Georgia Power announced that Dr. Mark Berry has been named vice president of Environmental Affairs. Dr. Berry replaces Ron Shipman, who was recently named vice president of Georgia Power's Central Region. Prior to joining Georgia Power, Dr. Berry served as director in the generation sector at the Electric Power Research Institute (EPRI) where he led research and development efforts in renewable energy, water management, carbon capture and storage, and advanced fossil generation areas.
Investing in Sales Growth & Innovative Products
Shaw Industries is pleased to announce it has significantly increased its investment in Watershed Geosynthetics LLC (WatershedGeo).
This increased equity stake ensures Watershed Geo is well-capitalized to address the sizeable environmental and civil markets served by its current product portfolio and other innovations currently being developed. The additional investment will be used to build a highly talented sales and marketing team capable of driving growth, while increasing its commitment of being a leading technical industry resource and innovator of environmental and civil solutions.
Olens has filed a taxpayer funded lawsuit to try to block the agency’s Clean Power Plan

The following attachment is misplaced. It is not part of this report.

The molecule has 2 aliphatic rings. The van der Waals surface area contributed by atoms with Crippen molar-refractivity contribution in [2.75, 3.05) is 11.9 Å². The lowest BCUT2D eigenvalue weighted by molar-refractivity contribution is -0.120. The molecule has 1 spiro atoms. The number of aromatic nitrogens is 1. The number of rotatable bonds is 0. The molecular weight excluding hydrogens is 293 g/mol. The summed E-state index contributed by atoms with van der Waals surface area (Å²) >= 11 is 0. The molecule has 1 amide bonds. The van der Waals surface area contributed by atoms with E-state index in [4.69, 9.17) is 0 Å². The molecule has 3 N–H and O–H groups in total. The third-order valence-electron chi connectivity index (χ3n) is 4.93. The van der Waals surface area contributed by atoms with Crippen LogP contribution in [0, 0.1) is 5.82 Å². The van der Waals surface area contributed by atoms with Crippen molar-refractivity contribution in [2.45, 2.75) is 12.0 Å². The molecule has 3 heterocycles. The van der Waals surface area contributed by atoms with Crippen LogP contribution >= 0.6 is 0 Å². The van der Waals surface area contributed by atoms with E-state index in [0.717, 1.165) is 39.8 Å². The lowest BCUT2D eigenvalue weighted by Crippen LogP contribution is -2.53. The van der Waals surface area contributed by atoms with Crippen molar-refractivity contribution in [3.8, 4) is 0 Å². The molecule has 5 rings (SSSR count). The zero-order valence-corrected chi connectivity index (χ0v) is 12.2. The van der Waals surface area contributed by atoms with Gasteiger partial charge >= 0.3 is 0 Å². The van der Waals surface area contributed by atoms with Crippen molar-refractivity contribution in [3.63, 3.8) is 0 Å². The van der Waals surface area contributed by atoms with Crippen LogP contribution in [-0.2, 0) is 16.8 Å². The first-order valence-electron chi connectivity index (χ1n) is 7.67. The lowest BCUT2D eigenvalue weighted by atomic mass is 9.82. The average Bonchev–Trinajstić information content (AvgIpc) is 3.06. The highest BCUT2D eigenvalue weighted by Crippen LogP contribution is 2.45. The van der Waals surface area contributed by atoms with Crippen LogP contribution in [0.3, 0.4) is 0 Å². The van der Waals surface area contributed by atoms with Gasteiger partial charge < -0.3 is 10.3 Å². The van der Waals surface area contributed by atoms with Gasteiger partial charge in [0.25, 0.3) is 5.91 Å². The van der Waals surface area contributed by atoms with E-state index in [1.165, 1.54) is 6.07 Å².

Progressive advocacy group Better Georgia has launched a petition calling on Attorney General Sam Olens to drop his taxpayer funded
lawsuit against the Environmental Protection Agency.
Environmental Entrepreneurs (E2) Top-10 States in the Spotlight: AZ, CA, CO, GA, ME, MS, NE, ND, UT and TX;
New Fact Sheet on EPA Clean Power Plan to Accompany Release of Q3 Clean Jobs Report
Which states currently lead the nation when it comes to new clean energy job announcements in the third quarter (Q3) of 2015?
The national nonpartisan business group Environmental Entrepreneurs (E2) will release its closely watched quarterly, state-by-state, clean energy and clean transportation jobs report on Thursday (November 12, 2015) at 11 a.m. EST.
The use of chemical dispersants meant to stimulate microbial crude oil degradation can in some cases inhibit the microorganisms that naturally degrade hydrocarbons, according to a new study led by University of Georgia marine scientists. Their findings are based on laboratory-simulated conditions that mimic Gulf of Mexico deep waters immediately following the Deepwater Horizon oil spill.
The study, published in the Proceedings of the National Academy of Sciences, examined microbial oil degradation in the Deepwater plume, simulating oil concentrations and dispersants concentrations observed during the incident. The team found that the presence of dispersants significantly altered the microbial composition of Gulf deep water by promoting the growth of Colwellia, a group of microorganisms capable of dispersant degradation.